My friend turned 30 and she chose to celebrate by having her friends ride the bus, the Giant, Centrally Planned Uber, if you will, to a bar crawl. All bars were notable places. I was just there for the ride. Riding the bus to a bar is the closest thing I’ve got to reliving my fading youth. Why not mark mortality that way? It was evening, I gave the kids strict instructions to listen to their father and off I went into the bitter cold. I’m absent-minded, so I didn’t bring gloves as a way to protect myself against the possibility of losing them. But it was cold. It was the cold that hurts your face. It was the cold that makes us all tough. It was the cold that gives the city the unifying cause of a common enemy. It was also the cold that should have been here in January, not March. I had a magic transfer where one bus is waiting after the other bus. I watched daylight dim behind steep-peaked doubles as the bus passed through the West Side. Stepped off a stop early and I meandered into a Local Beer Establishment, Community Beer Works. Since I skipped dinner I became tipsy on the single, excellent stout. An American Studies PhD student and I were friendly ranting at each other about all’s that is wrong with capitalism and it’s like I’m 24 again. I belong.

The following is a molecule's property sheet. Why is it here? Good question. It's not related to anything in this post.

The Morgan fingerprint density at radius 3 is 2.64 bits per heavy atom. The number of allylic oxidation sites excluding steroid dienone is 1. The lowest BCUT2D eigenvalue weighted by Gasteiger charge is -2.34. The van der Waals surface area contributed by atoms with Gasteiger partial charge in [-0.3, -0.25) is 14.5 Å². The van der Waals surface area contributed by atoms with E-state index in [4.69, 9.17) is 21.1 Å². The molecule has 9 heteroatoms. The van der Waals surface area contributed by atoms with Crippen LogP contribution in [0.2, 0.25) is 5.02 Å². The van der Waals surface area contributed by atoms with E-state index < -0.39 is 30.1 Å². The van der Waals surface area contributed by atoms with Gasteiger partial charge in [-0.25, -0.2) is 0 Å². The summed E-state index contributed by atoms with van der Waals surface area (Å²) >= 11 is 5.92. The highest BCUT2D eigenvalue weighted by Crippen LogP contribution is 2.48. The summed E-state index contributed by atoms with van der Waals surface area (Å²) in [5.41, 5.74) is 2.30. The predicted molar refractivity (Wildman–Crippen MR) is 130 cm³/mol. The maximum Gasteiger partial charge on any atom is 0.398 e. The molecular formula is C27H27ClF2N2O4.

We’re off to the Croatian Club via the 5. The 5 was also the bus I took in Seattle to get to work and my home from downtown; the 5 is the name of the main highway in Seattle and the Skyway in Buffalo; 5 is the route that goes through New York. So many important transit routes, and my tongue ties up which coast it’s I-5 and which coast it’s Route 5 and does “the 5” mean the bus? Nobody else does this. Most people in Buffalo have always been in Buffalo. My bus-bar hop companions are exceptions. We exited the bus, detoured into a convenience store on the edge of Tonawanda, and eventually find the Croatian Club. To get in, you walk into a nondescript building and enter through what is, as far as I can tell, their pantry. We entered a room that’s empty except for the bartender and a man sitting at the bar. I figured one of us were a member if we were going. Nah. I figured that if not, the process must not be too arduous. Well. Did you know that to join the company of the only patron in the room, you have to be a Member, a process that involves $20, an application approved by the president, and Knowing A Guy? Presumably it doesn’t have to be a guy, per say, but no strangers allowed. Some pre-existing member of some gender must sponsor you. Rules meant to keep people like me out. Three years living here does not erase that I am not from here, that whether I wish to be or not, I am still a stranger. In any case, no, we didn’t know these rules. “This is a Private Club,” a very stern, if polite enough bartender told us as she asked us to leave. My companion attempted to bribe her with a generous tip, but no: nothing resembling impulsive planning will make us welcomed.